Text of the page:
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Child care and mortgage relief bills introduced in state Assembly

Two new bills were introduced this week in the New York state Assembly. Assemblyman Phillip G. Steck, D-110, introduced A.10842, which would require employers to provide  reasonable accommodation to employees who have children who are unable to return to a child care provider as a result of a pandemic, rendering the employee unable to maintain his or her normal work schedule. Such accommodations would include flexible work hours; part-time or modified work schedules; altering the times when certain work functions are performed; telecommuting; working from home; changing policies; the provision of child care as a substitute for day-, before- or after-care programs at school, or another child care facility that would comply with guidelines issued by the Centers for Disease Control and Prevention, and would be approved by the county health department. However, these accommodations would not be allowed to present undue hardship on the employer. The employer and employee would be expected to determine the appropriate accommodations together.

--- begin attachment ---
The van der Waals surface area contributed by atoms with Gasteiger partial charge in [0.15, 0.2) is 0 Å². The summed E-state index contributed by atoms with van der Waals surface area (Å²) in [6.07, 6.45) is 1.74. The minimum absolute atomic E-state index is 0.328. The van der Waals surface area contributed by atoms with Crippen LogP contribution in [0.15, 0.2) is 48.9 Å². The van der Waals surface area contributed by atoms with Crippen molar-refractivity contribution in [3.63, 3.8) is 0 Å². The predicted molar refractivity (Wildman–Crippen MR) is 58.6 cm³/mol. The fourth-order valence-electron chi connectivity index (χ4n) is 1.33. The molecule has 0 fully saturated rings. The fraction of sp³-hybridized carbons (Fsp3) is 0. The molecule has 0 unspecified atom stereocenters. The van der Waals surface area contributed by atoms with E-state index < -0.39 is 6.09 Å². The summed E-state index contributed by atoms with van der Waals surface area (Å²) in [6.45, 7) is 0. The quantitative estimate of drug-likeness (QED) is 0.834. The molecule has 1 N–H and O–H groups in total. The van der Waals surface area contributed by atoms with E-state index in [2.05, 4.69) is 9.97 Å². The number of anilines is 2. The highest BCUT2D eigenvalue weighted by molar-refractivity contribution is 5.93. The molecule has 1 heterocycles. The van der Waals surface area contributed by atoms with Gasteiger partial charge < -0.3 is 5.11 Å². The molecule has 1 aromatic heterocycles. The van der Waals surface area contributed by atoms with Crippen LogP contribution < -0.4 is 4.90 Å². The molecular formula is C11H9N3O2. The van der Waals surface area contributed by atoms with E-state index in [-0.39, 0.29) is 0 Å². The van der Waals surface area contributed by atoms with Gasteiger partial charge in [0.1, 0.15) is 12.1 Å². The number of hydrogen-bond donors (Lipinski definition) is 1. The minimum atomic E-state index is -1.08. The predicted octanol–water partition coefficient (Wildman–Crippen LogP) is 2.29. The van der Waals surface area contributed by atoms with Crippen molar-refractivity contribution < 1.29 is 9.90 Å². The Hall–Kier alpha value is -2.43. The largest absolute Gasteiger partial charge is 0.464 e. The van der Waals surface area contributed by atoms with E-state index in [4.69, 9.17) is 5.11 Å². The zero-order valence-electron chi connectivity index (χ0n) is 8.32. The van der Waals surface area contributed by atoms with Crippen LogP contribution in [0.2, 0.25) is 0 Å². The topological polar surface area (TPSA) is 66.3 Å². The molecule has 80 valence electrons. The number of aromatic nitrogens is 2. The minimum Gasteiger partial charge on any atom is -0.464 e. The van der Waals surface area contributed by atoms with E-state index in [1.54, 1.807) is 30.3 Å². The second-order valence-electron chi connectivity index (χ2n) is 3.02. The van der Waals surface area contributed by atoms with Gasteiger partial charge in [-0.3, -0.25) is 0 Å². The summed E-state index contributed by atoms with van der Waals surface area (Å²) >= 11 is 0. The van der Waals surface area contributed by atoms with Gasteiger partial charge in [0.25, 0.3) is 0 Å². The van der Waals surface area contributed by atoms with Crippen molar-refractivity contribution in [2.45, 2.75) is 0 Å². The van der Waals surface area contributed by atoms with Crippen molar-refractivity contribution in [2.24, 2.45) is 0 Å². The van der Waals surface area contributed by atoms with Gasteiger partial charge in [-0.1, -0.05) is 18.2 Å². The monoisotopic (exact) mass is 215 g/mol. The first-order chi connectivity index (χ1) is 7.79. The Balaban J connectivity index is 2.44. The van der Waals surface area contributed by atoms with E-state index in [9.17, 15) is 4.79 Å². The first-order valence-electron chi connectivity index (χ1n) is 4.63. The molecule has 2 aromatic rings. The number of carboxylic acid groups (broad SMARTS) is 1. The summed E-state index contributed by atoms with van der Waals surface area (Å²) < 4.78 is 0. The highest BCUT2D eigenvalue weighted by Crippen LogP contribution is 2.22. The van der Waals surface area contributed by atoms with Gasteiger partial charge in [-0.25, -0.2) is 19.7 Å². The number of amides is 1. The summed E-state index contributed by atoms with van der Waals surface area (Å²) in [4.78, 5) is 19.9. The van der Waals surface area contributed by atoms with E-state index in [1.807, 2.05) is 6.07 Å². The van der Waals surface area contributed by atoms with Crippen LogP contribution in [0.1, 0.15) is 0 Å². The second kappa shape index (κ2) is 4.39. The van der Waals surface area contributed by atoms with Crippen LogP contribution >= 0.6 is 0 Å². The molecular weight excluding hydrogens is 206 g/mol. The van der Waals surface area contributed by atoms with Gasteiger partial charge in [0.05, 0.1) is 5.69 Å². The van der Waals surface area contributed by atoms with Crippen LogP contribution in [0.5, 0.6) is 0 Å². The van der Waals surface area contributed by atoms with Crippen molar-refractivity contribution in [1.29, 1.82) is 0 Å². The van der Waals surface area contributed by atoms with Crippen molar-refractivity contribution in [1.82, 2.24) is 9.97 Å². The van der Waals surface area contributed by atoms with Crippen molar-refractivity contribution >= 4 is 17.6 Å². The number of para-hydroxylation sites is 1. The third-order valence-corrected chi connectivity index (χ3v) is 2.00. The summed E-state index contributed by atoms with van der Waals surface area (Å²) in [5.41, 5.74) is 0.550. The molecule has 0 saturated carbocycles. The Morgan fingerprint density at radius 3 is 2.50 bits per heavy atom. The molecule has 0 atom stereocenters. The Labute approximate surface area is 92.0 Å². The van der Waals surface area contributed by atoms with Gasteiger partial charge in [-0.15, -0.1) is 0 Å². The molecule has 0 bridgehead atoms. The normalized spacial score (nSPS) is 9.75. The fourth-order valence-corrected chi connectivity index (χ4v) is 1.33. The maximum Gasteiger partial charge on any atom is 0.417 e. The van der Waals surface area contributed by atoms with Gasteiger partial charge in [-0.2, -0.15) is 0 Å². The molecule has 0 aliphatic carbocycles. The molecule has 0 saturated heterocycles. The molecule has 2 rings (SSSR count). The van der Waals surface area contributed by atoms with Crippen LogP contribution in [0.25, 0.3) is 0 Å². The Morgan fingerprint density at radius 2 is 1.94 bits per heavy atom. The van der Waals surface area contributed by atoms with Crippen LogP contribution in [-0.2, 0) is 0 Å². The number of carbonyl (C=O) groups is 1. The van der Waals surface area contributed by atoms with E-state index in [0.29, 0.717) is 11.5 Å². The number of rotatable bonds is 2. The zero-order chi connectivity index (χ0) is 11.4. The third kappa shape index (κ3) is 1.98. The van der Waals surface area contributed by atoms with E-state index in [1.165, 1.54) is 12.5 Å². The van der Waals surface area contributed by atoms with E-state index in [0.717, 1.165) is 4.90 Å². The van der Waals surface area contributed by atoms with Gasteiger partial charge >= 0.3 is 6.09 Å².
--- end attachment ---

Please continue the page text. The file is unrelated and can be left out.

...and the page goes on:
Assemblywoman Kimberly Jean-Pierre, D-11, introduced A.10876—a companion bill to S.8454-A, sponsored by Sen. Brian P. Kavanaugh, D-26. The bill would authorize commercial mortgage relief during the COVID-19 pandemic for a period of 120 days and would require New York-regulated institutions to make applications for such forbearance available to qualified commercial mortgagors. This would be effective retroactively to March 7, 2020, until the date on which none of the provisions that closed or otherwise restricted public or private businesses or places of public accommodation, or required postponement or cancellation of all nonessential gatherings of individuals of any size for any reason. Debt accumulated during the relief period would be considered a noninterest bearing balloon payment, payable within 12 months after the end of the forbearance period, and the regulated institution would need to waive any late fees accumulated as a result of the forbearance. You can check the status of these or any other bill in New York on our PIAdvocacy bill tracker.

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